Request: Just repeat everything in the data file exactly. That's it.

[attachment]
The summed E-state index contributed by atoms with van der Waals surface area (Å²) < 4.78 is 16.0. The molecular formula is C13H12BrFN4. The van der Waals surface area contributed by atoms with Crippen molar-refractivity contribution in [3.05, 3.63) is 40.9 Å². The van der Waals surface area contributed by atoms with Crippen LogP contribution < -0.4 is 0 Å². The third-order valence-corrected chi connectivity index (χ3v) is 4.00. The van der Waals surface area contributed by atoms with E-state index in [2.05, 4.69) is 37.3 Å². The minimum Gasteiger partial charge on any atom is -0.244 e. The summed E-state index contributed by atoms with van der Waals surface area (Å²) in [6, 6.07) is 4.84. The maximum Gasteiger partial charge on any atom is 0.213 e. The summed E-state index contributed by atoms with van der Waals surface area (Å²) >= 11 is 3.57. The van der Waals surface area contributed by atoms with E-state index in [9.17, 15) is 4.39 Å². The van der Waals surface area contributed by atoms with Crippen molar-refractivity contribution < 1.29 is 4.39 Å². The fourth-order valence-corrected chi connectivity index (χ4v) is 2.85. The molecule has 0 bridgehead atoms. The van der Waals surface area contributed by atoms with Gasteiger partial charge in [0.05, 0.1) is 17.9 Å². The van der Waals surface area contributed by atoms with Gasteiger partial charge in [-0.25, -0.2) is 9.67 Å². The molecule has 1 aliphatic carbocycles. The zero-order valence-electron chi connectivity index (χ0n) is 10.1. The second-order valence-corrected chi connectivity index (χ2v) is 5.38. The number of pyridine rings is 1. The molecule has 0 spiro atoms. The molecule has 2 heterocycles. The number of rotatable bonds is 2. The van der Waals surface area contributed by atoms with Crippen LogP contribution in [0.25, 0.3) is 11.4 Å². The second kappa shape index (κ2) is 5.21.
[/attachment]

The summed E-state index contributed by atoms with van der Waals surface area (Å²) < 4.78 is 16.0. The molecular formula is C13H12BrFN4. The van der Waals surface area contributed by atoms with Crippen molar-refractivity contribution in [3.05, 3.63) is 40.9 Å². The van der Waals surface area contributed by atoms with Crippen LogP contribution < -0.4 is 0 Å². The third-order valence-corrected chi connectivity index (χ3v) is 4.00. The van der Waals surface area contributed by atoms with E-state index in [2.05, 4.69) is 37.3 Å². The minimum Gasteiger partial charge on any atom is -0.244 e. The summed E-state index contributed by atoms with van der Waals surface area (Å²) in [6, 6.07) is 4.84. The maximum Gasteiger partial charge on any atom is 0.213 e. The summed E-state index contributed by atoms with van der Waals surface area (Å²) >= 11 is 3.57. The van der Waals surface area contributed by atoms with E-state index in [9.17, 15) is 4.39 Å². The van der Waals surface area contributed by atoms with Crippen molar-refractivity contribution < 1.29 is 4.39 Å². The fourth-order valence-corrected chi connectivity index (χ4v) is 2.85. The molecule has 0 bridgehead atoms. The van der Waals surface area contributed by atoms with Gasteiger partial charge in [0.05, 0.1) is 17.9 Å². The van der Waals surface area contributed by atoms with Gasteiger partial charge in [-0.25, -0.2) is 9.67 Å². The molecule has 1 aliphatic carbocycles. The zero-order valence-electron chi connectivity index (χ0n) is 10.1. The second-order valence-corrected chi connectivity index (χ2v) is 5.38. The number of pyridine rings is 1. The molecule has 0 spiro atoms. The molecule has 2 heterocycles. The number of rotatable bonds is 2. The van der Waals surface area contributed by atoms with Crippen LogP contribution in [0.25, 0.3) is 11.4 Å². The second kappa shape index (κ2) is 5.21.